Development of a low power solar charge controller for use in off grid areas

Most handheld devices used for field measurements are run on batteries, which are charged from the grid. However, batteries have limited run-time and therefore have to be charged periodically in order to extend their operation. Also, vast areas of our country do not have access to reliable source of electricity due to low pre-existing national grid coverage and minimal investments in off-grid power systems. Consequently, undertaking field measurements in off-grid areas using battery‑powered devices is inconvenient. It is therefore imperative to find an alternative source of electricity to recharge these devices while undertaking measurements in off-grid areas. This study involves developing a prototype of a solar charge controller that is capable of sustaining the operation of Nickel‑ion Metal Hydride and Lithium‑ion cell-powered devices in off-grid areas.

The developed solar charge controller integrates two main elements to improve on battery charging using solar panels. First, it implements a Maximum Power Point Tracking algorithm which optimizes the extraction of power from a solar panel. Then it utilizes a switch‑mode power converter to regulate charging voltage and current over a wide range of values, therefore enabling charging batteries of different voltages and chemistry. From the literature review that was done, the Fuzzy-based Perturb and Observe algorithm was deduced to be the most suitable for tracking the Maximum Power Point of a solar panel because it is fast, efficient and easy to implement in commercially available microcontrollers. The Buck converter was deduced to be the most suitable switch mode power converter since it has a linear transfer function which simplifies the control circuitry, and has fewer active components which translate to minimal power loss during operation.

The solar charge controller was developed using MATLAB software. This involved developing a model of a Photovoltaic Power system which consisted of a solar panel, a buck converter and a resistor load. The model was used to simulate, tune and optimize the Fuzzy-based Perturb and Observe algorithm. Thereafter, a prototype of the charge controller was built using commercially available electronic components. The Fuzzy‑based Perturb and Observe and the Charge Control algorithms were loaded into the microcontroller of the prototype using a suitable programmer. The prototype was designed to accommodate a maximum solar panel rating of 30W. This is equivalent to maximum input voltage and current of 22 V and 2 A, respectively. The maximum charging current and voltage were 12 V and 2 A, respectively. These values are based on the ratings of the components used to construct the prototype. The price of the product was estimated to be Ksh.18,000.00, based on the cost of individual electronic components which formed the charge controller.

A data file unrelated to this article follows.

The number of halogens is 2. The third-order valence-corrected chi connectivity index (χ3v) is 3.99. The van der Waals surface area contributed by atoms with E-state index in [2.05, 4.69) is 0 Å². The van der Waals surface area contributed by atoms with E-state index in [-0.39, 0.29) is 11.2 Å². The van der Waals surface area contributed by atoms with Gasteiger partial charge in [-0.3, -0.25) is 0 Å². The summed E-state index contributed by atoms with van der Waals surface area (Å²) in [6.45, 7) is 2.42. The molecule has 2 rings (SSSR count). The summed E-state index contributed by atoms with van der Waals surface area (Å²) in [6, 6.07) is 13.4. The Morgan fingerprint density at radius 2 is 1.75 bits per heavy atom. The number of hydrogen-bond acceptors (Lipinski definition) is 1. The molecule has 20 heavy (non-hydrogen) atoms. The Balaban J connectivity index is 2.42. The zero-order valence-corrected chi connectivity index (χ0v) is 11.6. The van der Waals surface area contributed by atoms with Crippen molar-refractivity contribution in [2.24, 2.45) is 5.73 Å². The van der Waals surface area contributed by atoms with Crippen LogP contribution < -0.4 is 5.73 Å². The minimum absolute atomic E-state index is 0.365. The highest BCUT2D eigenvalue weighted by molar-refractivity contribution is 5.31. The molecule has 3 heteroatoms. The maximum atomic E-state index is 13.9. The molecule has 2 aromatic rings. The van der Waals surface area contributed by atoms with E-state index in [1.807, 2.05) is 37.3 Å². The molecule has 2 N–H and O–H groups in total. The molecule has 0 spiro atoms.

The simulations that were performed on the model of the Photovoltaic Power System showed that the Fuzzy-based Perturb and Observe algorithm was able to track the Maximum Power Point of a solar panel with an accuracy of 99 %. Also, the algorithm improved tracking speed by 73 % when compared to the conventional Perturb and Observe algorithm with smaller step size. In addition, the algorithm reduced fluctuations about the Maximum Power Point by  99 % when compared to the Perturb and Observe algorithm with large step size. The algorithm increased the power extracted from a solar panel by 67% compared to when no Maximum Power Point tracking algorithm was used.  

The experimental results of the tests that were carried out on the prototype were similar to the simulations results. The prototype increased the power extracted from a solar panel by 71% when compared to a solar power system with no Maximum Power Point tracking algorithm. Moreover, it improved the tracking speed by 93%, and reduced the power fluctuations by 76 % when compared to the conventional Perturb and Observe algorithm with small and large perturbation steps, respectively. Furthermore, the experimental result of charging batteries by the prototype show that it was able to precisely regulate charging current and voltage, and accurately detect full charge.


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